Institutional Racism and the church (sermon)
In August of 2014 modern day civil rights activist Lisa Sharon Harper went to Ferguson, MO. She’s an acquaintance at our church and was part of our FCQ series. This time she went to Ferguson to bridge the gap between white and black people surrounding the death of Michael Brown.
If you remember from a couple of years ago, Michael Brown, a young black man, was shot dead by a white police officer. Brown’s body lay in the streets for 4 hours before anyone came to take Brown to the hospital. The officer who shot Brown wrote out an incident report that conflicted greatly with the accounts of eyewitnesses and ultimately it was police officer Wilson’s reports that were backed up by Ferguson’s police chief. We’d later learn that even though there were inconsistencies and gross professional misconduct in officer Wilson’s actions, there’d be no punishment for the officer.
The ensuing protests in Ferguson turned violent. Many were arrested. Over 90 people were assaulted and seriously hurt. Reporters were also hurt and assaulted. Military grade vehicles occupied the streets of Ferguson and curfews enacted. Rightfully so the tension remained.
Harper found herself bothered by the fact that there were fewer white allies marching and protesting with Black people in Ferguson. In fact she didn’t understand why so many churches in the city, churches who considered themselves diverse and multicultural, refused to show up.
After convening predominantly white pastors, elders, and community leaders throughout Ferguson, Harper, along with Pastor Leroy Barber came and preached a message. The message was taken from a passage we love here at this church mainly because Jesus uses it in his first sermon. It’s Isaiah 61:1-4. For those in need of a reminder here’s what it says,
The Spirit of the Sovereign Lord is on me, because the Lord has anointed me to proclaim good news to the poor. He has sent me to bind up the brokenhearted, to proclaim freedom for the captives and release from darkness for the prisoners, to proclaim the year of the Lord’s favor and the day of vengeance of our God, to comfort all who mourn, and provide for those who grieve in Zion—to bestow on them a crown of beauty, instead of ashes, the oil of joy instead of mourning, and a garment of praise instead of a spirit of despair. They will be called oaks of righteousness, a planting of the Lord for the display of his splendor.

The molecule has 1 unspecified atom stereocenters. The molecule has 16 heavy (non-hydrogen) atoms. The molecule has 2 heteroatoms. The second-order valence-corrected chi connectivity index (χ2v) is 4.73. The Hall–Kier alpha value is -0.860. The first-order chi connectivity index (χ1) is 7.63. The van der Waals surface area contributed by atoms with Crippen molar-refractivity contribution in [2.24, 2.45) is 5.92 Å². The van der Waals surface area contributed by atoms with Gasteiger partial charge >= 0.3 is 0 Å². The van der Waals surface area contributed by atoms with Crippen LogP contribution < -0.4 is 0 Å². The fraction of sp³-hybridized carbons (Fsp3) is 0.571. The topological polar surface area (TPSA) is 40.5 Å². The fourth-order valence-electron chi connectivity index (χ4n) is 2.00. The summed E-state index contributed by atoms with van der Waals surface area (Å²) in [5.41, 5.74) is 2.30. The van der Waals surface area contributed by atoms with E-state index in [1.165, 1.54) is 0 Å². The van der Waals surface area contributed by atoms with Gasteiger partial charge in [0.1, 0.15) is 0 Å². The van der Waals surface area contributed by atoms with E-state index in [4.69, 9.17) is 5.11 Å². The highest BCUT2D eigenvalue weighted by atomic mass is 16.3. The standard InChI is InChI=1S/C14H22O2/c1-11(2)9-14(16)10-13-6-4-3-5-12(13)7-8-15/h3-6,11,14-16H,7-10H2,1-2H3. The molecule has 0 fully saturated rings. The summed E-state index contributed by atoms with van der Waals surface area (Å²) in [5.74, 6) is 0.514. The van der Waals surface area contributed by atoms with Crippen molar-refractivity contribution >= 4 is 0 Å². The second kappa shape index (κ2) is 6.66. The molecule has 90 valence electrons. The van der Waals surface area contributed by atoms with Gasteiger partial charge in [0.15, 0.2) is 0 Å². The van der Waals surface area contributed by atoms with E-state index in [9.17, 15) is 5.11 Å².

They will rebuild the ancient ruins and restore the places long devastated;
they will renew the ruined cities that have been devastated for generations. –Isaiah 61:1-4
The Reverend Barber spoke to the group and what he said had quite the impact. He said in effect that what Isaiah is telling us is that those who’ve been consistently oppressed, those that have been in pain, those who have witnessed the struggle first hand, they are the ones that will lead. They will be the oaks of righteousness. They will rebuild that which is broken.
And then Barber and Harper said to the pastors of all of these churches, they said, “What’s happening right now are fulfillment of Isaiah’s words today. The oppressed are working to lead the way to a new way of living. The broken are the strong ones who fight for injustice. They are working to bring the end to devastation. Do you believe that they can lead you? Do you believe that you can be led to peace by the people of color here in Ferguson Missouri?”